(NaturalNews) General Mills has now publicly announced that original Cheerios cereal is non-GMO. This announcement, in which General Mills also falsely claims that genetically modified ingredients are "safe" -- as if this had been proven or something -- is available here.
But Cheerios cereal is made from oats, and there's no such thing as commercially-produced genetically modified oats. So proclaiming that original Cheerios is non-GMO is not especially meaningful. It's like an aloe vera juice company claiming its aloe vera juice is non-GMO. To their credit, General Mills explains they did change their sources for a very tiny ingredient in the cereal: corn starch.
"...we were able to change how we source and handle ingredients to ensure that the corn starch for original Cheerios comes only from non-GMO corn," explains General Mills.
This doesn't seem so amazing, especially in light of the fact that General Mills continues to claim, entirely without any reasonable proof, that GMOs are 100% safe to consume and carry absolutely no risk whatsoever. (This is the definition of "safe.") Furthermore, General Mills explains on its website that it has no intention of making all its other Cheerios products (there are over a dozen) non-GMO, claiming that such a move is "difficult, if not impossible." Really? Then how does Nature's Path make all their cereals non-GMO if such a thing is "impossible?"
GMOinside.org is suggesting this is a victory against GMOs. John Roulac, founder of Nutiva and one of my favorite people in the natural products industry, explains:
This is a huge victory for the non-GMO movement. I want to thank all the "GMO Insiders" for using social media to convince America's largest packed food brand to go non-GMO with a major product. History is being made today and more food brands will rush towards non-GMO foods.
I hope he's right. But as much as I really love John Roulac and all the amazing things he stands for (he really is a pioneer in superfoods), I see this differently. For starters, there doesn't seem to be anything in the announcement about General Mills adding any sort of "non-GMO" label to Cheerios boxes. If it's not labeled non-GMO, then it's not really a win for consumer education and product transparency. It seems as if General Mills wants Cheerios to be secretly non-GMO while avoiding bringing any real attention to the issue.
General Mills' history of deceptive labeling
General Mills also has a long history of deception when it comes to how cereals are named or labeled. For example, the company made a cereal called "TOTAL Blueberry Pomegranate" which contained neither blueberries nor pomegranates.
I actually made a hilarious comedy skit called "Total Mind Games" based on this insidious deception. You can watch the video here.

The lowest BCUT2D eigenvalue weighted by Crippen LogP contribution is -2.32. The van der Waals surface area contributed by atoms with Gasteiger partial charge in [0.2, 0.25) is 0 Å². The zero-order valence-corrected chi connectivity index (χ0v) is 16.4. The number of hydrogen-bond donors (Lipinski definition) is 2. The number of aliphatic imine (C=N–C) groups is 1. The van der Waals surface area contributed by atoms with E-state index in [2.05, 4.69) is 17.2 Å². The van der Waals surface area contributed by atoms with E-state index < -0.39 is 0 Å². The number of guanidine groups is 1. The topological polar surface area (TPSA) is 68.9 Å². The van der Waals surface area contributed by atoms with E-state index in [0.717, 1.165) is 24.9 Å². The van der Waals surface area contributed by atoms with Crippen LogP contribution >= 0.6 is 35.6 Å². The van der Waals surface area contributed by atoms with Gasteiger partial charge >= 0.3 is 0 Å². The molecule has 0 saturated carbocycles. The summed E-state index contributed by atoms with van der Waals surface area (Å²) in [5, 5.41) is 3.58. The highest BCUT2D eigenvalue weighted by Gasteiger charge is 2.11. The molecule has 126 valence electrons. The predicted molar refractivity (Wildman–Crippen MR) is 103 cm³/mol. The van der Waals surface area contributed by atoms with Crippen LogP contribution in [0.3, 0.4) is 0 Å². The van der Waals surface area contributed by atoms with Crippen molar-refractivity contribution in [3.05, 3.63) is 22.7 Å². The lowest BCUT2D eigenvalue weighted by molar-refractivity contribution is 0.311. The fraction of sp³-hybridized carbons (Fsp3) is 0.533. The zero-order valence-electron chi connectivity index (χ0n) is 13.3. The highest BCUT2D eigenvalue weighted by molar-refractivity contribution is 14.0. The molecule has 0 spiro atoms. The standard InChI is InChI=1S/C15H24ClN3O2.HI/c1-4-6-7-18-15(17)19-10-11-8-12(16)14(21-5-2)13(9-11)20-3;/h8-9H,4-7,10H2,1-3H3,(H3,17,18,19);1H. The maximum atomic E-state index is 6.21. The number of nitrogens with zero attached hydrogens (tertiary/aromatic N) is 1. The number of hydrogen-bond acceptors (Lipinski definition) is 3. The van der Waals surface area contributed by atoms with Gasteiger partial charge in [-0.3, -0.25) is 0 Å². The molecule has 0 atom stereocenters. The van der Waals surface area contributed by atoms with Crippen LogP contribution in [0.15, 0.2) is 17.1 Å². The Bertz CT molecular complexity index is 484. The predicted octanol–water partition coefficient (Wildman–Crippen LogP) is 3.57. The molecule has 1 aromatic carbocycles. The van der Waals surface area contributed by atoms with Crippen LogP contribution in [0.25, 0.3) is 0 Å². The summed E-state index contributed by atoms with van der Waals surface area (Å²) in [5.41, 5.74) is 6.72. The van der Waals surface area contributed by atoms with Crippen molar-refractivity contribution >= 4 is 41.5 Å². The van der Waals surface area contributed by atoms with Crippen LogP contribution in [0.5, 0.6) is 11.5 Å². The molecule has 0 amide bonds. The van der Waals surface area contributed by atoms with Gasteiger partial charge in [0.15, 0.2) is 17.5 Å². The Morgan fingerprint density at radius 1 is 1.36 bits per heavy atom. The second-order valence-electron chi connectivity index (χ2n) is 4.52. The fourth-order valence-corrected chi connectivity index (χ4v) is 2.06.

General Mills, in essence, was lying to consumers by falsely implying their cereals contain fruit when in fact they don't. Keep in mind that the FTC throws people in prison for lying about weight loss claims in popular books, yet companies like General Mills can lie to the public right on the front label -- in large letters! -- with absolutely no FTC investigation, lawsuit or settlement. "Deceptive advertising" scrutiny is never applied to large food companies, it seems.
General Mills is also the same company that makes Lucky Charms and other junk food cereals loaded with refined sugars (from GMO sources), artificial colors and a huge assortment of refined, processed ingredients which many nutritionists believe is linked to type-2 diabetes and obesity, especially in children.
I just can't get excited about this company changing one tiny little ingredient source in one cereal product out of the dozens of junk products they manufacture and aggressively advertise to children.
In my opinion, if you want to eat healthy cereal, don't buy anything from General Mills. Buy cereals from Nature's Path instead. Their entire product line is non-GMO!
Let's face it: Many General Mills cereals are really only fitting for people who are too stupid to realize what they're eating -- the kind of people who don't read ingredients lists or who have no real interest in the nutritional aspects of what they're eating in the first place. Anyone who knows even the slightest thing about nutrition wouldn't be impressed at all with General Mills products.
In addition to his lab work, Adams is also the (non-paid) executive director of the non-profit Consumer Wellness Center (CWC), an organization that redirects 100% of its donations receipts to grant programs that teach children and women how to grow their own food or vastly improve their nutrition. Click here to see some of the CWC success stories.
With a background in science and software technology, Adams is the original founder of the email newsletter technology company known as Arial Software. Using his technical experience combined with his love for natural health, Adams developed and deployed the content management system currently driving NaturalNews.com. He also engineered the high-level statistical algorithms that power SCIENCE.naturalnews.com, a massive research resource now featuring over 10 million scientific studies.